Begin on the Market Place by the War Memorial facing south towards the Cowper and Newton Museum
Continental lacemakers came to this area of North Buckinghamshire as a result of religious persecution in their own countries from the late 1500s through to the late 1600s. The lacemakers, particularly those from Lille and Mechlin, settled here in the small market town of Olney and taught the local women to make bobbin lace and thus began a cottage industry which lasted for over 300 years.
The equipment for lacemaking could be made locally – the straw stuffed pillow, the wooden ‘horse’ or ‘maid’ to support the pillow, the parchment patterns, and of course the wooden and bone bobbins, examples of which you can see in the Cowper and Newton Museum.
The lacemakers lived in small cottages in the many ‘courts’, off the High Street, Market Place and in Silver End (the street to the left of the Museum building).
The one lacemaking commodity which could not be produced locally was the thread, linen originally, and later cotton. This was supplied by the shopkeepers of the town, often the grocers and bakers, many of whom were in premises around this Market Place. Those tradesmen then bought the finished lace from the lacemakers and sold it on at greatly increased prices, usually at special Lace Markets in London, and made a handsome profit for themselves. This dealing became so profitable that they set up as full time lace dealers and spent substantial money on renovating their houses.
Many of the larger houses in Olney were either rebuilt or refaced in the 18th century for lace dealers. The large building on the south-west corner of the Market Place and the main road (Numbers 37 & 38) is an example. It was originally the Catherine Wheel Inn, but was virtually rebuilt and refaced for John Rickards in 1722 and remained a lace dealer’s premises for the next 150 years.
A weekly market has been held on this Market Place since at least 1206 and special bobbins could be obtained at the three fairs held annually on Easter Monday, 29th June (Cherry Fair) and at the Statute Fair in October.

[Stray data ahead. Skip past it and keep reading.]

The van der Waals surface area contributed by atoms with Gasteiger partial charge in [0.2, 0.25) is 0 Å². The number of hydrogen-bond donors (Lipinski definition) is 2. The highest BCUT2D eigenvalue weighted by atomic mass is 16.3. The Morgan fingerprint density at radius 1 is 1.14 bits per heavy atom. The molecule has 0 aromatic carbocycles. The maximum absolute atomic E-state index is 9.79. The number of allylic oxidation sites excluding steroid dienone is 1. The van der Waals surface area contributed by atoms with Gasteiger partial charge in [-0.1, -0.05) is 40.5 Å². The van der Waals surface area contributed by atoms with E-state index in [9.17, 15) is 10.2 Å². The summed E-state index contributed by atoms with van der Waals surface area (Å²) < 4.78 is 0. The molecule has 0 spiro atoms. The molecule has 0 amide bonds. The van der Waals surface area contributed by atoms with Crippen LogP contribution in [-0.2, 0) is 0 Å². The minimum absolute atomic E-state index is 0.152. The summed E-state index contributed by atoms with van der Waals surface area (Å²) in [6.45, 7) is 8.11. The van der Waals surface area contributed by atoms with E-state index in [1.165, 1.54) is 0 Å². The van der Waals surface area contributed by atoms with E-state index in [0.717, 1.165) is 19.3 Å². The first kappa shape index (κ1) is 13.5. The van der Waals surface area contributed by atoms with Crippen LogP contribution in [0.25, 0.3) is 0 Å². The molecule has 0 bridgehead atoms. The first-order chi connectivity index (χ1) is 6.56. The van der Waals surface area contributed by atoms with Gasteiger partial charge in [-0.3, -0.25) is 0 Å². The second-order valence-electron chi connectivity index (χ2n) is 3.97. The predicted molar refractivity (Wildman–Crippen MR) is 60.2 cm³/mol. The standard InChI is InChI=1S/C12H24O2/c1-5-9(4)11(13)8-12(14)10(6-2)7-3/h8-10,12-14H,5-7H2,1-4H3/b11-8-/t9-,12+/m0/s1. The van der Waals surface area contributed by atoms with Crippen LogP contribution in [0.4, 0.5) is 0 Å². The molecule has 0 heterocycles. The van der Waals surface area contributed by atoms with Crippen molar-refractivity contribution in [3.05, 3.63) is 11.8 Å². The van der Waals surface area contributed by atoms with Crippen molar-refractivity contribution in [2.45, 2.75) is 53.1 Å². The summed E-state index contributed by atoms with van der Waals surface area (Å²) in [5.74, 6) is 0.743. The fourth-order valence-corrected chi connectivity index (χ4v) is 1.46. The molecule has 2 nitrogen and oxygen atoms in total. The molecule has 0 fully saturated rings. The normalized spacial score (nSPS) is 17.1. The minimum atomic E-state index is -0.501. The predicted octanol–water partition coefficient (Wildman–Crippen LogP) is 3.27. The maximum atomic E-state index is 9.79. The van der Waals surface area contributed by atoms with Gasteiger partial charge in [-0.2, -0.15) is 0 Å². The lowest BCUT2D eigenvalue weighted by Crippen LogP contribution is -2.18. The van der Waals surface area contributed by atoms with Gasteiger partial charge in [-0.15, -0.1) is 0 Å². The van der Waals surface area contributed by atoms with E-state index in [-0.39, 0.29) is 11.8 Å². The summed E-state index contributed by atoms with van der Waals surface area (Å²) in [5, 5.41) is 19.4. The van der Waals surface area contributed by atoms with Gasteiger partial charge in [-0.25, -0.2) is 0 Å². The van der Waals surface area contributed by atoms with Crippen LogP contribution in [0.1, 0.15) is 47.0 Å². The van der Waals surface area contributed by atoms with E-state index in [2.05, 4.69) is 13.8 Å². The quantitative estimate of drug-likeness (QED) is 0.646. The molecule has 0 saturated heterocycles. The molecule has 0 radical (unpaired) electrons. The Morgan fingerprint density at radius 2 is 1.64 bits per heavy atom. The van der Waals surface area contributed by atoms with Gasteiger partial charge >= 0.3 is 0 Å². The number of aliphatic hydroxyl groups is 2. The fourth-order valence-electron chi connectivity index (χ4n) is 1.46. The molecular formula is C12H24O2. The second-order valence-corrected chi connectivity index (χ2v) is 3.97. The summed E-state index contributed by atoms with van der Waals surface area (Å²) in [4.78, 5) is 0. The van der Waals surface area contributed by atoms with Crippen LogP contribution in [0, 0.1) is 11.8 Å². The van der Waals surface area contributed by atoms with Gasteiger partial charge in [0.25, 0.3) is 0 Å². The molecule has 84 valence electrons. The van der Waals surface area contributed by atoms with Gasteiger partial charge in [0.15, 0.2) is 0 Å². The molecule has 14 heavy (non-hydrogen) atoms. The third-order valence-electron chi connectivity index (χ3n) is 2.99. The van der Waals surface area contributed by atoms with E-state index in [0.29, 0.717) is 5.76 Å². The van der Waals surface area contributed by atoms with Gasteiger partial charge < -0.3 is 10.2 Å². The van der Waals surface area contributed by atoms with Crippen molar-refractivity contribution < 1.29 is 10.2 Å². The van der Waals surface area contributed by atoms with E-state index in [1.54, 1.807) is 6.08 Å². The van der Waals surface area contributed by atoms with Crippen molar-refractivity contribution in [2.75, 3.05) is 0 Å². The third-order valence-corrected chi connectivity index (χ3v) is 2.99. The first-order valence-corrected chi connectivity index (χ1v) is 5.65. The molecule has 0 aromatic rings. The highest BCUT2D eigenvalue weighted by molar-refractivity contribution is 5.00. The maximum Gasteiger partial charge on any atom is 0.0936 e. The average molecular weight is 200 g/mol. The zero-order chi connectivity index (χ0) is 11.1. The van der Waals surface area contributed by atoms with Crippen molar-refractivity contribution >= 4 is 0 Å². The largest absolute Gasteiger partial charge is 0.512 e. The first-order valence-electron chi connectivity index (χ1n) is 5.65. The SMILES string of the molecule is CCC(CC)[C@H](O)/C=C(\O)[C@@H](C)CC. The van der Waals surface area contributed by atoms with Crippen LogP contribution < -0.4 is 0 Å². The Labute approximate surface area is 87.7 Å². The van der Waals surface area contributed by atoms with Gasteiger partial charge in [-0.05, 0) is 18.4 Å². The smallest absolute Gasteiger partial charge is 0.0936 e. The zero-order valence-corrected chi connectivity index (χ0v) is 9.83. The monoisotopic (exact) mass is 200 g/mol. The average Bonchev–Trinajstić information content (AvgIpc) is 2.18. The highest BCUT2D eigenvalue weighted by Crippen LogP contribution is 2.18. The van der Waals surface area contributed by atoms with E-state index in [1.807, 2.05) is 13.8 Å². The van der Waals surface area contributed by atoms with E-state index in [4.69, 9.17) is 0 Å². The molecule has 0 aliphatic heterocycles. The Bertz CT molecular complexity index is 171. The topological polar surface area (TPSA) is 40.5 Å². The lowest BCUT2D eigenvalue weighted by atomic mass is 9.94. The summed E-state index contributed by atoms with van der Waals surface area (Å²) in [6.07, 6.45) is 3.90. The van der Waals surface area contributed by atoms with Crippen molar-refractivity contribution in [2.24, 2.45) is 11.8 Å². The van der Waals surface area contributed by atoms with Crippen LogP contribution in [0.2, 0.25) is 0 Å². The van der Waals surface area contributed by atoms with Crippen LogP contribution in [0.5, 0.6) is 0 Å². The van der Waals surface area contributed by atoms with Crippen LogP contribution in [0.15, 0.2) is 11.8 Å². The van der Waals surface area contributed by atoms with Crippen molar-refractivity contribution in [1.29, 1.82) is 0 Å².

When the poet, William Cowper, lived at Orchard Side from 1768 to 1786, there were around 1,200 lacemakers in the town and with a population of around 2,500 in those days; consequently half of the inhabitants were lacemakers. The poet was sympathetic to the lacemakers and their hardworking life of long hours and sought, with the Revd. John Newton, to relieve (through the charity of a generous London benefactor), any distress with practical gifts particularly during the winter months. Cowper also signed a petition on their behalf, which went before Parliament when the lacemakers were threatened with a tax which would have ruined their livelihood. Cowper’s own home (Number 30) was later used as a Lace School in the mid 1800s.
Moving on, cross the main road by the zebra crossing and turn right. Pass by the entrance of the Baptist Church , where many of the lacemakers worshipped. Take care as you cross over Spring Lane and walk a short distance down the High Street. Stop at Evelyn House, next to Olney House (Number 15), to look across the street at the Old Penny House (Number 22) to the left of the archway, and the Honey House, the next property (Number 24) to the north.